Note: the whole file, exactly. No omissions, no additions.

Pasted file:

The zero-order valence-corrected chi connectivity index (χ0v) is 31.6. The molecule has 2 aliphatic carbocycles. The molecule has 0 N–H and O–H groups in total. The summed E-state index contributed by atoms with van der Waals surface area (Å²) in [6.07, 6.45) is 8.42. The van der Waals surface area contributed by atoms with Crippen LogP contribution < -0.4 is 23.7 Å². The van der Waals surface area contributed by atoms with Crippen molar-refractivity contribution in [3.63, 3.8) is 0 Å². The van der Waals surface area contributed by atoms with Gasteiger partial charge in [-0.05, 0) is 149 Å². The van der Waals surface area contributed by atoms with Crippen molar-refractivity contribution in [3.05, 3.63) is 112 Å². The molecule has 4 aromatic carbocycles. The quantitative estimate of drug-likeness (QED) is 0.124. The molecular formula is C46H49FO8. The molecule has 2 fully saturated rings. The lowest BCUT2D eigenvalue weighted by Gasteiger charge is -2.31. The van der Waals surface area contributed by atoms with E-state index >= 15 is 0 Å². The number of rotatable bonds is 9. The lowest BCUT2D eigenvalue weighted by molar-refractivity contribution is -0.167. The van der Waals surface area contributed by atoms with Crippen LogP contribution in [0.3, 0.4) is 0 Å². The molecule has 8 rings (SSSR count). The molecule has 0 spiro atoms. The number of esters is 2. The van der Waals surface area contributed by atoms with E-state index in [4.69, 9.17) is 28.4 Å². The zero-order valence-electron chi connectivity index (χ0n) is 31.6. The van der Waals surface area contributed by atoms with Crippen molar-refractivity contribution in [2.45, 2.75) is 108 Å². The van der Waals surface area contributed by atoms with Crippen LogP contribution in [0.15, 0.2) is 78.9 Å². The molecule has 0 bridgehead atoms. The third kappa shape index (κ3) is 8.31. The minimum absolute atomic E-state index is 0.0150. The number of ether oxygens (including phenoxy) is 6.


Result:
The zero-order valence-corrected chi connectivity index (χ0v) is 31.6. The molecule has 2 aliphatic carbocycles. The molecule has 0 N–H and O–H groups in total. The summed E-state index contributed by atoms with van der Waals surface area (Å²) in [6.07, 6.45) is 8.42. The van der Waals surface area contributed by atoms with Crippen LogP contribution < -0.4 is 23.7 Å². The van der Waals surface area contributed by atoms with Crippen molar-refractivity contribution in [3.63, 3.8) is 0 Å². The van der Waals surface area contributed by atoms with Gasteiger partial charge in [-0.05, 0) is 149 Å². The van der Waals surface area contributed by atoms with Crippen molar-refractivity contribution in [3.05, 3.63) is 112 Å². The molecule has 4 aromatic carbocycles. The quantitative estimate of drug-likeness (QED) is 0.124. The molecular formula is C46H49FO8. The molecule has 2 fully saturated rings. The lowest BCUT2D eigenvalue weighted by Gasteiger charge is -2.31. The van der Waals surface area contributed by atoms with E-state index >= 15 is 0 Å². The number of rotatable bonds is 9. The lowest BCUT2D eigenvalue weighted by molar-refractivity contribution is -0.167. The van der Waals surface area contributed by atoms with Crippen LogP contribution in [0.3, 0.4) is 0 Å². The molecule has 8 rings (SSSR count). The molecule has 0 spiro atoms. The number of esters is 2. The van der Waals surface area contributed by atoms with E-state index in [4.69, 9.17) is 28.4 Å². The zero-order valence-electron chi connectivity index (χ0n) is 31.6. The van der Waals surface area contributed by atoms with Crippen molar-refractivity contribution in [2.45, 2.75) is 108 Å². The van der Waals surface area contributed by atoms with Crippen LogP contribution in [0.15, 0.2) is 78.9 Å². The molecule has 0 bridgehead atoms. The third kappa shape index (κ3) is 8.31. The minimum absolute atomic E-state index is 0.0150. The number of ether oxygens (including phenoxy) is 6.